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Pranks in Contentious Politics

An Interview with Pauline Pantsdown (AKA Simon Hunt)

Ben Hightower, Scott East, and Simon Hunt

considering social movements and contentious politics. The expediencies and urgencies of real-world politics often make it difficult to prioritize time for critical reflection. This extended interview creates space for such a practice. One of the things that

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Aliza Luft

Slightly over a decade ago, Colin Beck proposed that social movement theory had much to contribute to the study of terrorism. In his article, Beck argued for the analysis of terrorism as “a form of contentious politics, analyzable within the basic

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Sheikhs and the City

Urban Paths of Contention in Sidon, Lebanon

Are John Knudsen

Beirut to the Sidon-based preacher. The growth of the Assir movement hence led to a temporary shift in the locus of contentious politics from the capital to secondary cities such as Sidon, and a conceptual shift from elite politics to that of grassroots

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Brian Callan and Giovanni A. Travaglino

In this first issue of 2021, we find ourselves still in this strange space of a viral pandemic that first emerged in 2019. Yet contentious politics persists in public places, and the present issue reflects Contention' s continued efforts to

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Introduction

Creative Practices/Resistant Acts

Nesreen Hussein and Iain MacKenzie

important aspect of contentious politics. While the articles in this issue demonstrate that any analysis of the roles, functions, and effects of creative practices of resistance requires an in-depth, almost ethnographic, concern with the detail of what

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“Your debts are our problem”

The politicization of debt in Azerbaijan

Tristam Barrett

Abstract

Unlike in other countries with debt-saddled populations, the issue of consumer debt has been weakly politicized in Azerbaijan. There have been no social movements of the kind that occurred around the financial crises in the United States, the European periphery, or even in Ukraine's post-revolution attempt at a “financial Maidan.” The lack of a public politics of debt left banks to act as predators, using a weak court system to intimidate people and obtain repayment of debts. Yet the constraints to the public sphere within which a contentious politics might unfold does not mean no such politicization exists. Using the example of Antikollektor, a successful anti-debt-collection agency in Baku, this article demonstrates the usefulness of building an understanding of civil society outside of the reductivist frames that shape recent debates over the authoritarian backlash against foreign-funded organized civil society in the former Eastern Bloc.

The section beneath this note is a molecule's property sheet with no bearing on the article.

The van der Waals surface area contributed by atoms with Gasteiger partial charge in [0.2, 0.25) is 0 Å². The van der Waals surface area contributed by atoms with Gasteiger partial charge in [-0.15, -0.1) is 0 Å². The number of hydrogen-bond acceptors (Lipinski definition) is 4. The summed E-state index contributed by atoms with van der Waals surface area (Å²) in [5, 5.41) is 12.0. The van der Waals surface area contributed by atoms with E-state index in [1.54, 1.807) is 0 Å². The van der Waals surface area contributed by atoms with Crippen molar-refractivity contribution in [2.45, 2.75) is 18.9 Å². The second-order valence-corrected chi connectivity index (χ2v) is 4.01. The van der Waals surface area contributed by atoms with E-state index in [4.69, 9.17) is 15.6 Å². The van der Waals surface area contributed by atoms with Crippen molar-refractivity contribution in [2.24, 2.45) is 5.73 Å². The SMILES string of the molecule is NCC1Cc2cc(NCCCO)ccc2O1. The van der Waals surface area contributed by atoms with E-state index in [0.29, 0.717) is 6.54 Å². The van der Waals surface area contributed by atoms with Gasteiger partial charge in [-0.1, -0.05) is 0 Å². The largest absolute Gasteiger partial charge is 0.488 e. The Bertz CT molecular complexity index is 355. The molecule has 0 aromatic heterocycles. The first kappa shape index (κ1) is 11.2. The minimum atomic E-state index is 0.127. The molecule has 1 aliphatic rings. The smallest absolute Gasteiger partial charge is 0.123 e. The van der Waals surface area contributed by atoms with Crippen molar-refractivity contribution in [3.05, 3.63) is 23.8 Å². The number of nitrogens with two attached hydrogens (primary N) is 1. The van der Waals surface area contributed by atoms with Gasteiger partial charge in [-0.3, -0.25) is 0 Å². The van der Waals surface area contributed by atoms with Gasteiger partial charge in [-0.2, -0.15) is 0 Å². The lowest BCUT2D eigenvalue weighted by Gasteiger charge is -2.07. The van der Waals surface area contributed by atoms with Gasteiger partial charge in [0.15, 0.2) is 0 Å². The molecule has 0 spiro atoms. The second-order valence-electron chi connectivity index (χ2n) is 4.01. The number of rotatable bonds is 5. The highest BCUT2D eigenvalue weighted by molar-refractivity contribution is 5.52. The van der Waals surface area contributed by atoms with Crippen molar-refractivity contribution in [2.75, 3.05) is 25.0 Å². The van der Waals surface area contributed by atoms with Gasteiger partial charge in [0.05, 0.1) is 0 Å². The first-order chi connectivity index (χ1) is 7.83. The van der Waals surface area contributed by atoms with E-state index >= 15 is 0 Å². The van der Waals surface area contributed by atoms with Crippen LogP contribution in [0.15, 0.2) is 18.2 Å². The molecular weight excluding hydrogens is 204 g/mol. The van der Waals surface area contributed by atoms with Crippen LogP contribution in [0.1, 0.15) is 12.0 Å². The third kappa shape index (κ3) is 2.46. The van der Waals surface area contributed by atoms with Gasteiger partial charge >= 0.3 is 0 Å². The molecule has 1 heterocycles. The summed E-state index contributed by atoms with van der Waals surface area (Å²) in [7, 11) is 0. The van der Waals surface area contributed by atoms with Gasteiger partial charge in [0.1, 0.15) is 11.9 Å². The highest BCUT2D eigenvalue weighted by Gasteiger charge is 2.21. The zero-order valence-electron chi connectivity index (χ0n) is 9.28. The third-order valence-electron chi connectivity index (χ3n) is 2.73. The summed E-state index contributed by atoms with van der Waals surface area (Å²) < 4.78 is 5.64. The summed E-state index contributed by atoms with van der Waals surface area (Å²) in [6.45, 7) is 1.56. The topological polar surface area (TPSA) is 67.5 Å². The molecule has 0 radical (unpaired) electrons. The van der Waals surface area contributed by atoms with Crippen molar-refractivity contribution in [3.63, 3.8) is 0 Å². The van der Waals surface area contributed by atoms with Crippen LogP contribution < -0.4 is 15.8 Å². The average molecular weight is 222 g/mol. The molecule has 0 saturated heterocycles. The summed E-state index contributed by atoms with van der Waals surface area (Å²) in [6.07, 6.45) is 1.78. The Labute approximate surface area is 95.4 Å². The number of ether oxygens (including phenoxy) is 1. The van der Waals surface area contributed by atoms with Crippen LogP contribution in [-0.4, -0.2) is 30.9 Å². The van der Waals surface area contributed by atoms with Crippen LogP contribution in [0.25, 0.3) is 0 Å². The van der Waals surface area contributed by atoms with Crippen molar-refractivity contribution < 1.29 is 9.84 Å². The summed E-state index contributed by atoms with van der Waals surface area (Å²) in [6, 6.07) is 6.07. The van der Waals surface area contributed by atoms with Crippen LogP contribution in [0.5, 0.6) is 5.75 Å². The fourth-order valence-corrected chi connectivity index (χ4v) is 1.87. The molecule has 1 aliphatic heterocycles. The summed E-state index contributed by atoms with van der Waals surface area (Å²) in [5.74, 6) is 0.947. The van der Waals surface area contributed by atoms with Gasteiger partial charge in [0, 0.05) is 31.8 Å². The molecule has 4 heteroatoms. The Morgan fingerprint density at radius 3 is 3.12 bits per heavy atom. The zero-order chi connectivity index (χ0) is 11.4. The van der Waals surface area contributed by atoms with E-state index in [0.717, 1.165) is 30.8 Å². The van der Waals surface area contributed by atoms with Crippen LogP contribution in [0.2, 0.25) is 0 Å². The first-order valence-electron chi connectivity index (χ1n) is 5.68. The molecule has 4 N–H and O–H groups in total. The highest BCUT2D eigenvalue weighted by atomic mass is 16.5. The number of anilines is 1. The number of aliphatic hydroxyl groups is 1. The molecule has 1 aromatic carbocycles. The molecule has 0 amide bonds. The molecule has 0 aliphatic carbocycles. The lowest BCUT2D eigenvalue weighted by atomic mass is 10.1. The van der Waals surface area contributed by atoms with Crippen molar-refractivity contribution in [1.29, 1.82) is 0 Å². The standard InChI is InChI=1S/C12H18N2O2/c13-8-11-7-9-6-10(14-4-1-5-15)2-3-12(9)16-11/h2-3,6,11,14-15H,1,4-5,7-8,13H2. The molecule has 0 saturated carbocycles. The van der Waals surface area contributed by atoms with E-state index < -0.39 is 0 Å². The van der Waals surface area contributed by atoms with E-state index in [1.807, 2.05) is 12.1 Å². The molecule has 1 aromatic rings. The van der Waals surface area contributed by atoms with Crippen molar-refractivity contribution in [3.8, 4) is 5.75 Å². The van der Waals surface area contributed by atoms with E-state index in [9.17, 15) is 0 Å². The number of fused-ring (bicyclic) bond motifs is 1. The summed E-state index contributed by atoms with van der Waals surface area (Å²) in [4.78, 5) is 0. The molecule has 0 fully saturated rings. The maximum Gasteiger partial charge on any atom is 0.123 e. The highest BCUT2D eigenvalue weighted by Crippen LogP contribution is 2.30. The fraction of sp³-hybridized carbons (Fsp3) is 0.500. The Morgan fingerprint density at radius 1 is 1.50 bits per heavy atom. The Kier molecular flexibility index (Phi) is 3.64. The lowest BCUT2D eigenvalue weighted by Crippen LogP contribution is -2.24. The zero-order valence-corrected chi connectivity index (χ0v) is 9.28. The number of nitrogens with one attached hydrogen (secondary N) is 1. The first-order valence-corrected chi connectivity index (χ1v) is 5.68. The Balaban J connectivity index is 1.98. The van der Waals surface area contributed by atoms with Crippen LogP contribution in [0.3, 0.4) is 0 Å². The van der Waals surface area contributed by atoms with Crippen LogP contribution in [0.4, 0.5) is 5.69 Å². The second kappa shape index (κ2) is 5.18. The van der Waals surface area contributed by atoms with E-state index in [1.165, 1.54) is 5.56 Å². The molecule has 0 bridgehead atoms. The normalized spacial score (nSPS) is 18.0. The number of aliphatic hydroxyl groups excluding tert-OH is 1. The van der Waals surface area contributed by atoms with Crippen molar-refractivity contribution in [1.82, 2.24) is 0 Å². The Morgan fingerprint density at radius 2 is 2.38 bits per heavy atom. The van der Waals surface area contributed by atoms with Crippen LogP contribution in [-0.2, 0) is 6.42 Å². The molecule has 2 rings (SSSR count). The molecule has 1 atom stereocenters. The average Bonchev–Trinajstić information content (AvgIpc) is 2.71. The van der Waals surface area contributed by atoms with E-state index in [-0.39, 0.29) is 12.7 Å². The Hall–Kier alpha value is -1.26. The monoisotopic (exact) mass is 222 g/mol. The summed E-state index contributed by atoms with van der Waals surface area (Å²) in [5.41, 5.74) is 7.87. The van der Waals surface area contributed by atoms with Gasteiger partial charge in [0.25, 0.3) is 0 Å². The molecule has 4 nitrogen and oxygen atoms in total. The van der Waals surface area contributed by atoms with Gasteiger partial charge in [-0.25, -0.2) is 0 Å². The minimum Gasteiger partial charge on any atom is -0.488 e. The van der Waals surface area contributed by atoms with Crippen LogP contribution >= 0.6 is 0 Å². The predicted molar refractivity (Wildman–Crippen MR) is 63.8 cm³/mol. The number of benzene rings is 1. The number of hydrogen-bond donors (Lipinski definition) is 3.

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Hollie MacKenzie and Iain MacKanzie

In this article we focus on the potential for an alignment of certain feminist artistic practices and poststructuralist conceptions of critique that may enable ways of theorizing practices of resistance and engender ways of practicing resistance in theory, without the lurch back into masculinist forms of dogmatism. It will be claimed that an ontological conception of art, considered as that which makes a difference in the world, can not only challenge the primacy of the dogmatic and masculine ‘subject who judges’, but also instill ways of thinking about, and ways of enacting, feminist artistic encounters with the capacity to resist dogmatism. The theoretical stakes of this claim are elaborated through complimentary readings of Deleuze and Guattari’s constructivist account of philosophy and Irigaray’s feminist explorations of what it means to think from within the 'labial', rather than from the position of the dominant phallic symbolic order. We argue that this creative conjunction between Irigaray, Deleuze, and Guattari provides the resources for a conceptualisation of both feminist artistic practice and the critical practice of poststructuralist philosophy as forms of resistance to the dominant patriarchal order, in ways that can avoid the collapse back into masculinist forms of dogmatism. Revel’s discussion of the role of constituent rather than constituted forms of resistance is employed to draw out the implications of this position for contentious politics. It is concluded that constituent practices of resistance can be understood as a challenge to the phallogocentric symbolic order to the extent that they are practices of a labial art-politics.

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Benjamin Abrams and Giovanni A. Travaglino

Just as there are many repertoires of contention, there are also many repertoires of scholarship. Much of our writing on contentious politics utilizes one specific repertoire: the empirical research article. And yet, there is a plurality of

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Introduction

Theorizing the Spatiality of Protest

Dimitris Soudias and Tareq Sydiq

, which is that “most studies bring in spatial considerations only episodically, when they seem important either for adequate description of contentious political events or for explaining why particular events occurred or unfolded as they did” ( 2001: 51

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Benjamin Abrams and Giovanni A. Travaglino

contentious politics fields. She offers a thorough historical review of the literatures she recruits for this project before turning to a distinctive empirical analysis of civilian participation in the Rwandan genocide. The second article in this issue